Book Review: The Stolen Ones by Richard Montenari

17899397Title: The Stolen Ones

Author: Richard Montenari

Genre: Mystery, Suspense, Thrillers

Rating: 2 stars

Purchase: Amazon

In Richard Montanari’s chilling new suspense novel, a sealed-off network of secret passages connects all of Philadelphia to the killer hidden within.

Luther Wade grew up in Cold River, a warehouse for the criminally insane. Two decades ago the hospital closed it doors forever, but Luther never left. He wanders the catacombs beneath the city, channeling the violent dreams of Eduard Kross, Europe’s most prolific serial killer of the 20th century.
A two-year-old girl is found wandering the streets of Philadelphia in the middle of the night by detectives Kevin Byrne and Jessica Balzano. She does not speak, but she may hold the key to solving a string of murders committed in and around Priory Park.
As the detectives investigate, more bodies are found at Priory Park, and they’re drawn closer and closer to the doors of Luther’s devious maze and the dark secrets of Cold River.

I started reading The Stolen Ones, hoping I’d enjoy the book. The plot sounded great. An asylum for the criminally insane, catacombs, a serial killer channeling violent dreams, a mix of supernatural and psychological thriller. Sounds good, right? Unfortunately, it wasn’t all that great.

We get introduced to main characters Kevin Byrne and Jessica Balzano, two detectives, rather shortly, which is all right, considering this book is number eight in a series. However, I didn’t mind, I got a well-enough grasp of the characters to figure out their personalities and quirks. Luther, the bad guy, was intriguing too. He was led by the dreams of serial killer Eduard Kross due to some psychiatric experiment gone wrong.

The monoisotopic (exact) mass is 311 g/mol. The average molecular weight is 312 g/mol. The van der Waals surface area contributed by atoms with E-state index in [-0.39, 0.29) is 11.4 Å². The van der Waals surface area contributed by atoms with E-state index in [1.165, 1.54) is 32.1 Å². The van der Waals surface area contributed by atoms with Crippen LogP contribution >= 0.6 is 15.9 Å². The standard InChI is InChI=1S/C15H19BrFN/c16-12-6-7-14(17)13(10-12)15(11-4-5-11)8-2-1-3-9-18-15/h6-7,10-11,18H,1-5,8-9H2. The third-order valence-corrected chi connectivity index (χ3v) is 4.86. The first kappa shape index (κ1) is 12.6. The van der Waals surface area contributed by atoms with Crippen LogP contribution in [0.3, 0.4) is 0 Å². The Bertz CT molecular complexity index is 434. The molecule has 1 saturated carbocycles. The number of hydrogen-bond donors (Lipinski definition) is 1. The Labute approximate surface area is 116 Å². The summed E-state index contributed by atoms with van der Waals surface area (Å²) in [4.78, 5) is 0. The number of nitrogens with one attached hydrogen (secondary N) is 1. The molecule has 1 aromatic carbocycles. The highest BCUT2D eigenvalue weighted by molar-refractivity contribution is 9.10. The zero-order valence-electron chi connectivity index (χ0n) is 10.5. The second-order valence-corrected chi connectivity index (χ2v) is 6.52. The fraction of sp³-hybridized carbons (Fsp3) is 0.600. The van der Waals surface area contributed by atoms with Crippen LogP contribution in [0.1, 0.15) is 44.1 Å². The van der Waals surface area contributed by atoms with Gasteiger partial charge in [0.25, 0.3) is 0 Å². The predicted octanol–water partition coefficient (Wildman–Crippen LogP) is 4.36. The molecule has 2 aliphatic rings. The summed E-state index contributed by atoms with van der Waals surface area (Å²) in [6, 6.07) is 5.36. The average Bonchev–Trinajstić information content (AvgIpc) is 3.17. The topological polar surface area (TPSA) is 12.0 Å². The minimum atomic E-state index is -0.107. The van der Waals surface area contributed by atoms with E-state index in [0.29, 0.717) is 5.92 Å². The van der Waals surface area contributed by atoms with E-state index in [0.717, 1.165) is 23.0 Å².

However, the writing was formulaic and too descriptive. The pacing was too slow, and for the most part, the book wasn’t suspenseful at all. I didn’t feel invested in any of the murdered characters. The main characters were likeable, but too standard. They don’t stand out from the dozens of other police officers and detectives playing roles in suspense novels. The conditions in the psychiatric hospital aren’t believable at all. I’m okay with embellishing things, or making things worse to fit the story, but it was way over the top here. That facility, Cold River, sounded like something from Shutter Island, or from American Horror Story.

The plot went in all kinds of directions, and it was disjointed as well. Not one of my favorite detective novels, I’m afraid.

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